Joanna McClanahan (aka Ramblin’ Mama) lives in the Pacific Northwest with her husband, two small children, and two dogs. She took up writing mostly as an excuse to make her husband watch the kids. She is a Contributor over at Sammiches & Psych Meds. You can find more from her on RamblinMama.com, Facebook, Pinterest, and Twitter.

This article originally appeared on Scary Mommy.

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TIME public health

California Governor Jerry Brown Signs Mandatory Vaccine Law

Law abolishes exemptions for personal beliefs

California Governor Jerry Brown signed a mandatory school vaccination bill into law Tuesday, abolishing the “personal belief” exemption that many parents use as a loophole to avoid vaccinating their children.

Now, under California law, which is among the strictest in the country, children would not be able to enroll in public school unless they have been vaccinated against diseases like measles and whooping cough. The law includes an exemption for children who have a medical reason to remain unvaccinated (like an immune system disorder) and can prove it with a doctor’s note. Parents who decline to vaccinate their children for personal or religious reasons will have to home-school them or send them to a public independent study program off school grounds.

Students who are unvaccinated because of “personal belief” who are already in public elementary school can stay until they’re in 7th grade, and then the parents will either have to vaccinate them or home-school them. Daycare students can stay until kindergarten, when they have to be either vaccinated or home-schooled. In the fall of 2014, almost 3% of California kindergartners were unvaccinated because of personal belief. Preschools in the most affluent areas are also the least likely to vaccinate, according to the Los Angeles Times.

The bill was proposed after a measles outbreak at Disneyland infected more 150 people, and many needed to be hospitalized. Supporters of the law argue that it is based on medical consensus that vaccinations improve public health. Opponents—who have been picketing outside the California legislature—argue that it’s an attack on personal freedom.

TIME motherhood

Millennials More Supportive of Working Moms than Previous Generations

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Jasper Cole—Getty Images/Blend Images RM Mother and daughter walking on city street

Much more likely to say that moms who work have just as good relationships with their kids

Working moms are getting more love than ever. Millennials are much more supportive of working mothers than young people in the 1970s and 1990s, and there’s a broader consensus that working moms can have a great relationship with their kids, according to a new study shared exclusively with TIME.

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Researchers at University of California, San Diego and San Diego State University attribute the increased acceptance to a shifting social and economic realities over the last 30 years, in which there are more single moms and few can afford not to work. The study, published Monday in the Psychology of Women Quarterly, analyzed the results of two national representative studies of nearly 600,000 respondents. They found that in 2010, only 22% of 12th-graders thought young children suffered if their mother worked, down from 34% in the 1990s and 59% in the 1970s. Adults also showed an increased tolerance for working mothers, with 35% believing that a child was worse off if his or her mother went to work in 2012, compared with 68% in the 1970s.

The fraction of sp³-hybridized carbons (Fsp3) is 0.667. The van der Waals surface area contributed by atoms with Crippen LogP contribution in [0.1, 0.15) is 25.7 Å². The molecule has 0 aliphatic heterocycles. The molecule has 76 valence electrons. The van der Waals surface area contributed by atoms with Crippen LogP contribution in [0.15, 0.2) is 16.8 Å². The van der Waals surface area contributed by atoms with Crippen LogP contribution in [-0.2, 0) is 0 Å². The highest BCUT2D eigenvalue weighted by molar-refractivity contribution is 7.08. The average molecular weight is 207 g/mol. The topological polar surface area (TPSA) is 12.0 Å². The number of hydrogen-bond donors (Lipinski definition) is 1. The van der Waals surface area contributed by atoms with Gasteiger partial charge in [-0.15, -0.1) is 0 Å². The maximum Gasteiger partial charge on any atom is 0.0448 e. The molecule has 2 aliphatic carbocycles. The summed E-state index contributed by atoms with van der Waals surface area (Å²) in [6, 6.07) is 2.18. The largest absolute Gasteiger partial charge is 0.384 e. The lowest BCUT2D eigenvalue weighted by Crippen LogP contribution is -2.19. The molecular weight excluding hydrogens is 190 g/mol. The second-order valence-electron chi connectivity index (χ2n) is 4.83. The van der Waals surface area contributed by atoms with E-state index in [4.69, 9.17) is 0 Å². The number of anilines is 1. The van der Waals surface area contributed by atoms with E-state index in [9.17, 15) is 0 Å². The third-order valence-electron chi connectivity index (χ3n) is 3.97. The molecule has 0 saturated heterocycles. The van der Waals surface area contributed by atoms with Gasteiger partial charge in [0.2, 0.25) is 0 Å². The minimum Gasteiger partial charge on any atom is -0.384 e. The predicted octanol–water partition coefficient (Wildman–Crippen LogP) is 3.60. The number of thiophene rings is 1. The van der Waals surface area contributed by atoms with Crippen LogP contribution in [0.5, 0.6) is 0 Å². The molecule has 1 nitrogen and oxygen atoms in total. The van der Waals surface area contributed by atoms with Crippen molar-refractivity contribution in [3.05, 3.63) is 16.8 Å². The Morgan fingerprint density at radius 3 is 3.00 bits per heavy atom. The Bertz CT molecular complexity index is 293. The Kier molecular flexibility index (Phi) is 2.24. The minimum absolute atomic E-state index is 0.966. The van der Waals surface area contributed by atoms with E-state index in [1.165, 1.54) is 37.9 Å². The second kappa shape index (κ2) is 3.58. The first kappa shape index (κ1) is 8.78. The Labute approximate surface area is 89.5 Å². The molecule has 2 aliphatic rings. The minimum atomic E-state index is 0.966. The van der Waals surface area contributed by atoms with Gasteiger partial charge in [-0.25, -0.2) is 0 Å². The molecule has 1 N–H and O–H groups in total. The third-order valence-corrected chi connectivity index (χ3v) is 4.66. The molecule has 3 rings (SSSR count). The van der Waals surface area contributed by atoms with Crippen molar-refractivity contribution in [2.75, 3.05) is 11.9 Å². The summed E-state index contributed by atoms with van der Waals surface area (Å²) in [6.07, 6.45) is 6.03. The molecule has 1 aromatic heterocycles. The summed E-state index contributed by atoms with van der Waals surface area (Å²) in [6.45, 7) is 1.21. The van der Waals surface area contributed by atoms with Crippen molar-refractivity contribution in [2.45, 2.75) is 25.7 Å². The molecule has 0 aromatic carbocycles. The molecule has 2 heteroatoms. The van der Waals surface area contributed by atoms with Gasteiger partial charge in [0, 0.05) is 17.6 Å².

The researchers also found that more people believe working moms can have just as good relationships with their kids as moms who stay at home. In 1977, less than half of adults agreed that “a working mother can establish just as warm and secure a relationship with her children as a mother who does not work.” In 2012, 72% agreed with that statement.

“When you have more working mothers, you have to have more acceptance of them,” says Jean Twenge, author of Generation Me and a main researcher on the study. “When people look around and see ‘this is what people do now,’ you have to have more acceptance.”

But in some areas, there appeared to be a bit of a backtracking. In the 1990s, 27% agreed that it was best for the man to work and the woman to stay home, while 32% agreed with that idea in 2010-2013. In the 1990s, 14% thought the husband should make important decisions in the family, but 17% thought so in 2010. Twenge says that probably doesn’t indicate a spike in sexism, but instead might signify an increased perception that marriage is only for a certain kind of person. “It’s possible that this generation sees marriage as something that people with traditional gender roles do,” she says. “They think it’s for more traditional people.”

Twenge says the increased acceptance of working moms isn’t just because millennials have been around more women who work– it’s also part of the millennial tendency towards individualism. “One aspect of individualism is to treat people equally,” she says. “When you treat people as individuals, you’re not going to distinguish between a working mother and a working father.”